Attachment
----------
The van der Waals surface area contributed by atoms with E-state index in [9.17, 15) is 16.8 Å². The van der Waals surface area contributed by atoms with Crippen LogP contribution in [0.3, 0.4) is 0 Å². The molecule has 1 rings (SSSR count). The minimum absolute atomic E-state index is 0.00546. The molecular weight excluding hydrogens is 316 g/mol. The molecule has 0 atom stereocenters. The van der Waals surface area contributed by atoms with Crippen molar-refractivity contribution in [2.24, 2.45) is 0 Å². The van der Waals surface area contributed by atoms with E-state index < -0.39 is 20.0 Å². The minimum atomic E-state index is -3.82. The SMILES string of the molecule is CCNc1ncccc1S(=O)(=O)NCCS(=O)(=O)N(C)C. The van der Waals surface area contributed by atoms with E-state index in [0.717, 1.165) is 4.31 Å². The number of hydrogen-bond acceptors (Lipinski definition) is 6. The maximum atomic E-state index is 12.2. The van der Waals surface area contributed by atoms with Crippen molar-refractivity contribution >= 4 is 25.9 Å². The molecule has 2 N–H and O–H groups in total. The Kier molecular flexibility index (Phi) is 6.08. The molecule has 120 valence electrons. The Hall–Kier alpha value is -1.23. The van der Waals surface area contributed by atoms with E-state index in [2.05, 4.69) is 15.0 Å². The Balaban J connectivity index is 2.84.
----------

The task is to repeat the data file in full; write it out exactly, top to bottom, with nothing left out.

The van der Waals surface area contributed by atoms with E-state index in [9.17, 15) is 16.8 Å². The van der Waals surface area contributed by atoms with Crippen LogP contribution in [0.3, 0.4) is 0 Å². The molecule has 1 rings (SSSR count). The minimum absolute atomic E-state index is 0.00546. The molecular weight excluding hydrogens is 316 g/mol. The molecule has 0 atom stereocenters. The van der Waals surface area contributed by atoms with Crippen molar-refractivity contribution in [2.24, 2.45) is 0 Å². The van der Waals surface area contributed by atoms with E-state index < -0.39 is 20.0 Å². The minimum atomic E-state index is -3.82. The SMILES string of the molecule is CCNc1ncccc1S(=O)(=O)NCCS(=O)(=O)N(C)C. The van der Waals surface area contributed by atoms with E-state index in [0.717, 1.165) is 4.31 Å². The number of hydrogen-bond acceptors (Lipinski definition) is 6. The maximum atomic E-state index is 12.2. The van der Waals surface area contributed by atoms with Crippen molar-refractivity contribution >= 4 is 25.9 Å². The molecule has 2 N–H and O–H groups in total. The Kier molecular flexibility index (Phi) is 6.08. The molecule has 120 valence electrons. The Hall–Kier alpha value is -1.23. The van der Waals surface area contributed by atoms with E-state index in [2.05, 4.69) is 15.0 Å². The Balaban J connectivity index is 2.84.